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For other submarines.
Pros Cons
  • The second deadliest unit in the war.
  • Truly rivals Naginata Cruiser due to its armor.
  • Can submerge to escape almost any attack.
  • Very dangerous ultra-torpedoes.
  • Tougher than Assault Destroyers.
  • Powerful in number.
  • Fearsome foe for any naval unit.
  • High accuracy.
  • Can attack submerged units.
  • Aircraft like Twinblade are super effective against it.
  • Cannot fire while moving.
  • Can be a bother if Akulas are targeting same target.
  • Ultra-torpedoes will harm allies, if used carelessly.
  • Can't avoid Advanced Base Defenses, torpedoes and Assault Destroyer's gun.
  • Expensive. ($1800)
  • Can attack in water only.
  • Requires Tier 2
  • Must surface to fire.
Akula Sub ready for the deep.
- Akula

The Akula was a class of Soviet submarine in service during Great World War IIII. The Akula is armed with only torpedoes and specializes in anti-ship operations. These torpedoes are an improvement over early designs as they have a sophisticated tracking system to ensure a hit on enemy vessels.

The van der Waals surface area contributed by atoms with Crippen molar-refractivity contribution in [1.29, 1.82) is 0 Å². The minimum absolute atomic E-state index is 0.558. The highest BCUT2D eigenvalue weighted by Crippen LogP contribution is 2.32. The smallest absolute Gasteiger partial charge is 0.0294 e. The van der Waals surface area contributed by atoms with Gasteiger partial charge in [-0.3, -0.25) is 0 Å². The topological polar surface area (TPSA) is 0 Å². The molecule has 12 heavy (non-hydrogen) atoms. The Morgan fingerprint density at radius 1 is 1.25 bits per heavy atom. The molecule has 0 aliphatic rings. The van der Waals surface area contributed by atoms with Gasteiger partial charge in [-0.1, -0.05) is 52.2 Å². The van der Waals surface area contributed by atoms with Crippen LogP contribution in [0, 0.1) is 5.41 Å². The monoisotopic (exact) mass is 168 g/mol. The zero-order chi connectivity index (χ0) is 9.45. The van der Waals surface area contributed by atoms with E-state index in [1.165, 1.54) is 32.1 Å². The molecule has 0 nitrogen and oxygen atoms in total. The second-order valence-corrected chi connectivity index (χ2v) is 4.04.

History (RA3)

Mayday! MAYDAY!
- Akula under attack

Recent years have seen the Soviet Union pursuing an aggressive policy towards all perceived threats to its waterways, including the sinking of numerous civilian cargo ships and passenger liners. Emblematic of this attitude is the Akula Attack Sub, a stealthy and deadly undersea killer that is often held up as a symbol of Soviet aggression. For all of its notoriety, however, details about the Akula were largely a mystery until an Allied cargo ship found a Soviet sailor adrift in open waters, miles from all known Soviet naval forces.

The sailor, an illiterate peasant impressed into the Soviet naval service, was a crewmember of the Akula Sub K-420. During regular maintenance of one of the Akula's torpedoes, he had inadvertently damaged that torpedo’s motor, preventing an attack on the undefended Allied ship. The captain, uncharacteristically calm, ordered the sailor into a loaded torpedo tube to attempt a repair before the enemy escaped. He then ejected the crippled torpedo into the ocean along with the surprised sailor, who, resigned to his fate, swam to the surface to await capture.